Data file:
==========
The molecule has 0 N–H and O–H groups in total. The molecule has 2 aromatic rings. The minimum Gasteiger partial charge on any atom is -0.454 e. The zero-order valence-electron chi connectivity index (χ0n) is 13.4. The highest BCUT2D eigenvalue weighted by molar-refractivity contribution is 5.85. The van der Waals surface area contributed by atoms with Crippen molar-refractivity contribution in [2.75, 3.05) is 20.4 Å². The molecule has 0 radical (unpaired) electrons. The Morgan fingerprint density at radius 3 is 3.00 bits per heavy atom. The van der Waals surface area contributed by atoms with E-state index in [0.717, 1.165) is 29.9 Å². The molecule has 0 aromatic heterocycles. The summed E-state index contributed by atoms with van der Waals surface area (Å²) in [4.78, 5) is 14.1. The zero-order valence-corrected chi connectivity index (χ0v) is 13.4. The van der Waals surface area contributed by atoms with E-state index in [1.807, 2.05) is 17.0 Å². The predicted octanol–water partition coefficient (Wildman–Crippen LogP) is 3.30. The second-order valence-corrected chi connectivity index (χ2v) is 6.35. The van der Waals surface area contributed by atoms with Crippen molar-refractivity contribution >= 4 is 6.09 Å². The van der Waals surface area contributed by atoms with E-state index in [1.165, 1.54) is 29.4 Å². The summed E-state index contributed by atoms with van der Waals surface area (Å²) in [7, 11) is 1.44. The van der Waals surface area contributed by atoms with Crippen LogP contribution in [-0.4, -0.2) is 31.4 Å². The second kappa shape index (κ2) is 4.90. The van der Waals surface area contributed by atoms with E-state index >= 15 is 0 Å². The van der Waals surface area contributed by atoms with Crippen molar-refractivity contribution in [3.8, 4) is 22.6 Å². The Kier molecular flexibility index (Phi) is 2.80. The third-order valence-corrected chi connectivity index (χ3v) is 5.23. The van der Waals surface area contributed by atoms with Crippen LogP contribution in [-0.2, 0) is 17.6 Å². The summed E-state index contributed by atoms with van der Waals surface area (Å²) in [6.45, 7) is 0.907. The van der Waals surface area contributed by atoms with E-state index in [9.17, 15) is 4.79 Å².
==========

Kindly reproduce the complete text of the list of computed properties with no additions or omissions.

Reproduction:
The molecule has 0 N–H and O–H groups in total. The molecule has 2 aromatic rings. The minimum Gasteiger partial charge on any atom is -0.454 e. The zero-order valence-electron chi connectivity index (χ0n) is 13.4. The highest BCUT2D eigenvalue weighted by molar-refractivity contribution is 5.85. The van der Waals surface area contributed by atoms with Crippen molar-refractivity contribution in [2.75, 3.05) is 20.4 Å². The molecule has 0 radical (unpaired) electrons. The Morgan fingerprint density at radius 3 is 3.00 bits per heavy atom. The van der Waals surface area contributed by atoms with E-state index in [0.717, 1.165) is 29.9 Å². The molecule has 0 aromatic heterocycles. The summed E-state index contributed by atoms with van der Waals surface area (Å²) in [4.78, 5) is 14.1. The zero-order valence-corrected chi connectivity index (χ0v) is 13.4. The van der Waals surface area contributed by atoms with E-state index in [1.807, 2.05) is 17.0 Å². The predicted octanol–water partition coefficient (Wildman–Crippen LogP) is 3.30. The second-order valence-corrected chi connectivity index (χ2v) is 6.35. The van der Waals surface area contributed by atoms with Crippen molar-refractivity contribution >= 4 is 6.09 Å². The van der Waals surface area contributed by atoms with E-state index in [1.165, 1.54) is 29.4 Å². The summed E-state index contributed by atoms with van der Waals surface area (Å²) in [7, 11) is 1.44. The van der Waals surface area contributed by atoms with Crippen LogP contribution in [-0.4, -0.2) is 31.4 Å². The second kappa shape index (κ2) is 4.90. The van der Waals surface area contributed by atoms with E-state index >= 15 is 0 Å². The van der Waals surface area contributed by atoms with Crippen molar-refractivity contribution in [3.8, 4) is 22.6 Å². The Kier molecular flexibility index (Phi) is 2.80. The third-order valence-corrected chi connectivity index (χ3v) is 5.23. The van der Waals surface area contributed by atoms with Crippen LogP contribution in [-0.2, 0) is 17.6 Å². The summed E-state index contributed by atoms with van der Waals surface area (Å²) in [6.45, 7) is 0.907. The van der Waals surface area contributed by atoms with E-state index in [9.17, 15) is 4.79 Å².